Mrs Brett, who has been Principal for over eight years, said the techniques encouraged each individual to be aware of their own revision power and that with support they could use their brains in different and more productive ways.

“Self-belief and confidence are woven through our school’s philosophy from the first day a pupil crosses the front door and a big part of the programme is devoted to personal resilience, understanding how we learn, the way you ace your exams and what we believe we are truly capable of,” she said. 

Kate added:  “It made me think how to work effectively – by using a red, amber, green light system in my revision guide, by evaluating my own knowledge of a topic and making sure I didn’t just keep going over the same thing.

“And it’s just the little things too which helped – revising little and often, making sure I didn’t have my phone in the room as I revised and putting aside set periods to revise. It focussed me in a new way and I think once I’d written down my goals, I felt more motivated to achieve them” she said.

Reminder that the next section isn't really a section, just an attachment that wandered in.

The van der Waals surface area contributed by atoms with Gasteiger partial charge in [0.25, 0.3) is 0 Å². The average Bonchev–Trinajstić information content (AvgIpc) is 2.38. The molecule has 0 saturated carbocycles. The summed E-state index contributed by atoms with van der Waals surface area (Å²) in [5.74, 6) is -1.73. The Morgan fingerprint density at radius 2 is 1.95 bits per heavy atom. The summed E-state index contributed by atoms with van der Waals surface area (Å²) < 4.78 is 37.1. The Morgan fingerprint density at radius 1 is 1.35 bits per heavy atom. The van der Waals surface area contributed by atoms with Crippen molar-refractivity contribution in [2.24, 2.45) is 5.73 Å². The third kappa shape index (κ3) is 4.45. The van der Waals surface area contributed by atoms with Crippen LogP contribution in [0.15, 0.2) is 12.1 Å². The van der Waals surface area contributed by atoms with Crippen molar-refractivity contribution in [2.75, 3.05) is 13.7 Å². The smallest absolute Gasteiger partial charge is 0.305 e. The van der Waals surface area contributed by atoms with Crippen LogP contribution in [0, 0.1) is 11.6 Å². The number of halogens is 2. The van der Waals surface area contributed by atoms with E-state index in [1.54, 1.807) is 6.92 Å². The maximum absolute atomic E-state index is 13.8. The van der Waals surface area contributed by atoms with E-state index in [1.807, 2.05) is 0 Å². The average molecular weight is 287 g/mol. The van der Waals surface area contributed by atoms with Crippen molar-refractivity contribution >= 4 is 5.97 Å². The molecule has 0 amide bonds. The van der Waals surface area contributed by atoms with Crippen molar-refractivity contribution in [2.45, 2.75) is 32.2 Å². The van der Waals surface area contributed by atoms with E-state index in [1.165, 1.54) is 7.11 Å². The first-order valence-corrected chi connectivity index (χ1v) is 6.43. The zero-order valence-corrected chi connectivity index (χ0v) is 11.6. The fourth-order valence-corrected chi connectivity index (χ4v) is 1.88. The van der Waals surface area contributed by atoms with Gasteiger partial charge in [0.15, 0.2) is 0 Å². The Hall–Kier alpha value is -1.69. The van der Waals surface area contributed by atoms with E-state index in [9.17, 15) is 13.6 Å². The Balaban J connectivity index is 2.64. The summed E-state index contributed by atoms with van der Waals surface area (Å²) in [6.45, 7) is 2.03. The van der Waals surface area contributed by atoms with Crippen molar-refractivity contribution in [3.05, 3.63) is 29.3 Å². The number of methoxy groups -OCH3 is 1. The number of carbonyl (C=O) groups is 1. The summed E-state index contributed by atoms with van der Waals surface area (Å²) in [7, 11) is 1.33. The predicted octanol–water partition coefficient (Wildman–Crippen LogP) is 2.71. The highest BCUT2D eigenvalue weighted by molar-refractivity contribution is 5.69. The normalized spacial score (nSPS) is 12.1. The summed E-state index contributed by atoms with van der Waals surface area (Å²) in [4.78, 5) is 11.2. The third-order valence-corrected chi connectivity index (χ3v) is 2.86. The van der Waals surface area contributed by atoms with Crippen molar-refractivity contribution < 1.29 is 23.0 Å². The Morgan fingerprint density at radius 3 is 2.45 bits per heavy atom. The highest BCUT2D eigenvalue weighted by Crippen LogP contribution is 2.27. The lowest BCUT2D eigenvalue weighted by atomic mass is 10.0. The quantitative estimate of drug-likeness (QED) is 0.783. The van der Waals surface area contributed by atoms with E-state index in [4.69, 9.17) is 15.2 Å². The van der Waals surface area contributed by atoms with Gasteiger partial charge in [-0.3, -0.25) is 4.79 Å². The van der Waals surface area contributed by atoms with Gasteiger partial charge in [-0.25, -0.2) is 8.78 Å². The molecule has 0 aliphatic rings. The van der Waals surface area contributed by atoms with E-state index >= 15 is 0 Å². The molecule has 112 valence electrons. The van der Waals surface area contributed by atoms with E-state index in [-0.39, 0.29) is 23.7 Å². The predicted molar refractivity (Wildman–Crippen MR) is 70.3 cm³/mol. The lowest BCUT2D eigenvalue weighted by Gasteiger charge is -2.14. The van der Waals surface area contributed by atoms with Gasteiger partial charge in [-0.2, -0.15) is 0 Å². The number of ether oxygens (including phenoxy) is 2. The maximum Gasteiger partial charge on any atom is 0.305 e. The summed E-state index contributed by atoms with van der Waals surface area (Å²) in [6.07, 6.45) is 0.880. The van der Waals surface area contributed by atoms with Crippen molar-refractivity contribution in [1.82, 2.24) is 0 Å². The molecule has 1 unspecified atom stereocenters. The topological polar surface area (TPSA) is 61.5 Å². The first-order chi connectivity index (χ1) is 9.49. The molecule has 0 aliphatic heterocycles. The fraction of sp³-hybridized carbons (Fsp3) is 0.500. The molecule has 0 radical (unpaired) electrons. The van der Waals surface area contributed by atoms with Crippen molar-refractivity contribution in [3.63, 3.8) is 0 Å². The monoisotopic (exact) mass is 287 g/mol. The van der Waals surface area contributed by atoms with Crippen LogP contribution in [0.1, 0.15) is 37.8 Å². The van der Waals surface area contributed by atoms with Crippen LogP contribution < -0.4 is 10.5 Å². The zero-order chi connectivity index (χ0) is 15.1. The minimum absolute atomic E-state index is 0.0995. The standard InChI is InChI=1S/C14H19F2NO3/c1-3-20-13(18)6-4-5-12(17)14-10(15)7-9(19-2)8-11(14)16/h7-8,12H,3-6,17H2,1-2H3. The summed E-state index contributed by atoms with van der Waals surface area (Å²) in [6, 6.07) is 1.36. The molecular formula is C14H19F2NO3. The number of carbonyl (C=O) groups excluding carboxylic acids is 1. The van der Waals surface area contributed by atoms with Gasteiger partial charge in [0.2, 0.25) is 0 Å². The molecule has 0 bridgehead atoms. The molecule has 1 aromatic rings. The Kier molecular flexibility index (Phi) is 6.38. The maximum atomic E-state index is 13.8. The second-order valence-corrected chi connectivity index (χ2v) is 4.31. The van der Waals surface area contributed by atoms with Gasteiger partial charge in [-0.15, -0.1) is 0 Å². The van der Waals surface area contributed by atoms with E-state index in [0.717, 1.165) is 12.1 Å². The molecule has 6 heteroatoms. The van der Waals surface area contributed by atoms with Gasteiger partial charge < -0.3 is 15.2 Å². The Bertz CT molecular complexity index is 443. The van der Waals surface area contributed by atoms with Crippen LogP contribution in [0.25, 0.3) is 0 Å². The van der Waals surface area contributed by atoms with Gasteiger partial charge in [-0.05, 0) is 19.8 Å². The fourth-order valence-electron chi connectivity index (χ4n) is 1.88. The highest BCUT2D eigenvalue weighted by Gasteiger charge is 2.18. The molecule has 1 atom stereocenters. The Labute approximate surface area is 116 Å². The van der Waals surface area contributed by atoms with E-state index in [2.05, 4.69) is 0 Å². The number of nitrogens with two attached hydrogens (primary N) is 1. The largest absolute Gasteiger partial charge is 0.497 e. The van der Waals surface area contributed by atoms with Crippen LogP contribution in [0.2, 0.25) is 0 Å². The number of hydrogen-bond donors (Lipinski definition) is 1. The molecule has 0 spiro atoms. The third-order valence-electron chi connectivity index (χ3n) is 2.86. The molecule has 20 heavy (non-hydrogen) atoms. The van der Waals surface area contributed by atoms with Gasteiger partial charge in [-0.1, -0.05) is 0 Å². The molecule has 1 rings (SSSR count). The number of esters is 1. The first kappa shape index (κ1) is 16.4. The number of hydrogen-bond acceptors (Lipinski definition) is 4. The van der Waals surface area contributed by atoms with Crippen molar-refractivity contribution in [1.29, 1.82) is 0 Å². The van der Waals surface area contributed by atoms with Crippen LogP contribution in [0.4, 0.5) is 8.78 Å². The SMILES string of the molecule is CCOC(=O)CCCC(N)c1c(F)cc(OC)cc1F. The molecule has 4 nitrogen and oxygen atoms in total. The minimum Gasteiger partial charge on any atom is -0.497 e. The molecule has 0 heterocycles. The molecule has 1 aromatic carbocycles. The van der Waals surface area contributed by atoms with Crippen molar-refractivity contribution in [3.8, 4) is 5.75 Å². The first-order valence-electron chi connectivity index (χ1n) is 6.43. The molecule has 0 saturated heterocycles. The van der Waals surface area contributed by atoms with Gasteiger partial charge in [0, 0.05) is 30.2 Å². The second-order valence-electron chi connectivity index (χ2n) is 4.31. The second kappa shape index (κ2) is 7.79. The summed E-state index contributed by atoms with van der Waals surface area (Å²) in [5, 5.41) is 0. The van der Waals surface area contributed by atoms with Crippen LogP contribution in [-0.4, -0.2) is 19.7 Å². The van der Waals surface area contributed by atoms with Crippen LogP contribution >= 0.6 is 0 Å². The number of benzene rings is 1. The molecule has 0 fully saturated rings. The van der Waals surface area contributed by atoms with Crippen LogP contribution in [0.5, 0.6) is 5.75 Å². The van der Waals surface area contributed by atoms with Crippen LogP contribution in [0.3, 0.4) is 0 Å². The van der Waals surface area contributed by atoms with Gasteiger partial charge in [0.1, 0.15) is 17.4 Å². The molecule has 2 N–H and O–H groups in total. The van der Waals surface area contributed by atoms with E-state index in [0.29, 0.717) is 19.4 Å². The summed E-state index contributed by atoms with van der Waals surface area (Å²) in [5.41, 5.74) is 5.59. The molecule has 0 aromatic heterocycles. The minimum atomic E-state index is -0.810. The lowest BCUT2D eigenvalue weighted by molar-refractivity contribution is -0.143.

The programme focuses on two main techniques.  The first is ‘active recall’ or answering questions on a topic – this forces the brain to retrieve information, and research has proven it’s the act of getting information out of the brain which strengths the brain connections.  Doing this repeatedly over time through ‘spaced repetition’ counteracts something called the ‘Forgetting Curve’ which helps to put more of the information into our long-term memory.  

Mrs Brett added: “Believing we can succeed underpins our motivation and resilience and I know from many years in education that confidence is critical in the face of challenges and life’s joys,  that’s at the heart and soul of what we want our girls to believe and achieve.” 

Rachel Stuart, who runs The Mindset Lab, said “It’s been a pleasure to work with Harrogate Ladies’ College over the last two years and to hear the feedback about how the Ace Your Exams programme has helped improve students’ study skills, and their motivation to achieve their potential”

Rachel will be returning to the school later in the academic year to give pupils a ‘booster’ session to underpin their personal goals and refresh revision techniques as those important 2022 A level deadlines loom.

See Harrogate Ladies’ College’s online listing here.